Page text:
Breckenridge residents irked over ‘defensible space’ proposal | SummitDaily.com

Breckenridge residents irked over ‘defensible space’ proposal

ROBERT ALLEN
summit daily news
Breckenridge, Colorado

BRECKENRIDGE ” The town’s defensible space proposal ” and how it might be enforced ” has some Breckenridge property owners frustrated with the prospect they’ll have to pay to cut down the very trees they were once told to protect.

More than 40 residents visited Breckenridge town hall Tuesday afternoon for lively discussion on the future of their landscaping and wildfire protection.

The aging forest and spread of mountain pine-beetle infestation have made the possibility of catastrophic wildfire reasonable enough for council to consider the proposal. The idea behind defensible space is to create buffer zones between structures and forests.

“We do this because we feel very strongly about where we live,” said Councilman Eric Mamula, adding that the town’s intent is not to be punitive.

Potential costs for the removal of living and dead trees have been estimated from $400 to $30,000, depending on the number of trees and accessibility. The proposal’s requirement for property owners to take action within a year has raised concerns ” with town officials as well as residents ” as the economy struggles.

Other residents have said that with 95 percent of lodgepole pines expected to die, the existing pine-beetle ordinance should be aggressively enforced rather than the proposal, which would require cutting of live trees.

However, because so many of the trees are 90 or more years old, even green trees pose a threat.

“They’re just as dangerous to us as the dead ones,” said Captain Kim Scott with the Red, White and Blue Fire Protection District, adding that most of them have less than 10 percent moisture.

Richard Sosville of Christie Heights subdivision said he “paid so much to build within trees” town officials advised him to keep, and he will now have to remove many of them. He said fire district representatives have already assessed his property and that he was “treated well.”

“I would have preferred it to have been better planned or anticipated,” Sosville said.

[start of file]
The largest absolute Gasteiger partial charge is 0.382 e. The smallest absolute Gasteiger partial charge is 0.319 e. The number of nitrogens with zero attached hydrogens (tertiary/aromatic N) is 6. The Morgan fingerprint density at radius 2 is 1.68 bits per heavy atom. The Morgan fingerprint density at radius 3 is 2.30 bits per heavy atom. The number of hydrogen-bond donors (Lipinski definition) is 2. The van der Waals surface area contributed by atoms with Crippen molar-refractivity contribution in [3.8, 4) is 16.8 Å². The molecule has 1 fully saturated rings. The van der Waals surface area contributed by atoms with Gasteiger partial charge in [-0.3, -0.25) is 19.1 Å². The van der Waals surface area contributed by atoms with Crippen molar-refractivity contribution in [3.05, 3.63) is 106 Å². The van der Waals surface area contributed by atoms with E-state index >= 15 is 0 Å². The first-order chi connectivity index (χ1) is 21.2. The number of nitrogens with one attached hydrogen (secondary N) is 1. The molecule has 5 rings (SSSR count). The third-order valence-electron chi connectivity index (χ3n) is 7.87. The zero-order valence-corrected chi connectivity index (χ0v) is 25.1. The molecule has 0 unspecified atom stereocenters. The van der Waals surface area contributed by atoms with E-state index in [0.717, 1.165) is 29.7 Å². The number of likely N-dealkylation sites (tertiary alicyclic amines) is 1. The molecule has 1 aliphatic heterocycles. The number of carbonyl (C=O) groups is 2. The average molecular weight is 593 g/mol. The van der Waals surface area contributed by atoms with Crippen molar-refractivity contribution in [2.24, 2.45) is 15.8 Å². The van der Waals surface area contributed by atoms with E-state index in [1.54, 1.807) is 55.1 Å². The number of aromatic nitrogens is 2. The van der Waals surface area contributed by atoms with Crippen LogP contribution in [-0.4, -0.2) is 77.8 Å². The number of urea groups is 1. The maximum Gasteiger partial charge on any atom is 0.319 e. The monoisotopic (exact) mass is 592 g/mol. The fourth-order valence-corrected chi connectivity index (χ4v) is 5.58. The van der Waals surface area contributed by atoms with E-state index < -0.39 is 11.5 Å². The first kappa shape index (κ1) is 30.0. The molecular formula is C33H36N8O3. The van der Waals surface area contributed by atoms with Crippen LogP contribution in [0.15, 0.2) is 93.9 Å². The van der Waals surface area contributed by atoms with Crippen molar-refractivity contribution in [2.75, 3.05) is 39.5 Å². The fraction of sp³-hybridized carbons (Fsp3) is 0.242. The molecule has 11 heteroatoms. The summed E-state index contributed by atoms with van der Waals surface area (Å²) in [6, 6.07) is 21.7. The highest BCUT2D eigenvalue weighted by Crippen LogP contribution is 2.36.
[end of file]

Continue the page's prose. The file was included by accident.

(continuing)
Officials with the fire district said the defensible space will help protect homes, residents and firefighters ” and will also help to keep the fires on the ground, where they may be extinguished more easily.

The likelihood of a wildfire in coming years is high, said fire chief Gary Green, who attended the work session.

“We will have a fire,” Green said. “I can’t tell you that it’s going to devastate the Upper Blue valley … If we protect as many homes as possible, we’ve done our job.”

If approved, the proposal would take effect over about four years. The priority of affected areas, and when they’ll need to comply, is to be available at the March 10 council meeting.

All properties in the town would be subject to the ordinance, though some may not need to create any defensible space. Property owners required to remove trees would have to pay a $45 permit fee.

Council is not expected to vote on the proposal at the next meeting, and some of the members have said they first want to see what sort of impact it will have on property owners.

Councilman Jeffrey Bergeron received a round of hearty applause at the work session when he said he didn’t want to hold people to arbitrary, bureaucratic requirements.

“I’m not going to buy into it until I’m comfortable with how prohibitive it’s going to be,” he said.

Bergeron said in a phone interview Wednesday that he supports the concept of public safety, and he trusts the advice of firefighters and foresters.

“I also want to get a feel for how it’s going to affect homeowners,” he said. “If it costs $5,000 and saves $5 million over the course of devastation, it’s a small price to pay. But still, if every homeowner has to pay $5,000 in this economy, that’s something I’ll be looking a lot more closely at than two or three years ago when we were all fat and happy.”

He also said he supports an appeal process, which town staff are considering.

Other council members also expressed concern with the burden on homeowners.

The town recently completed a fuel break in the Discovery Hill neighborhood and is working on further mitigation. In addition, the town will be creating defensible space around all town property containing structures.


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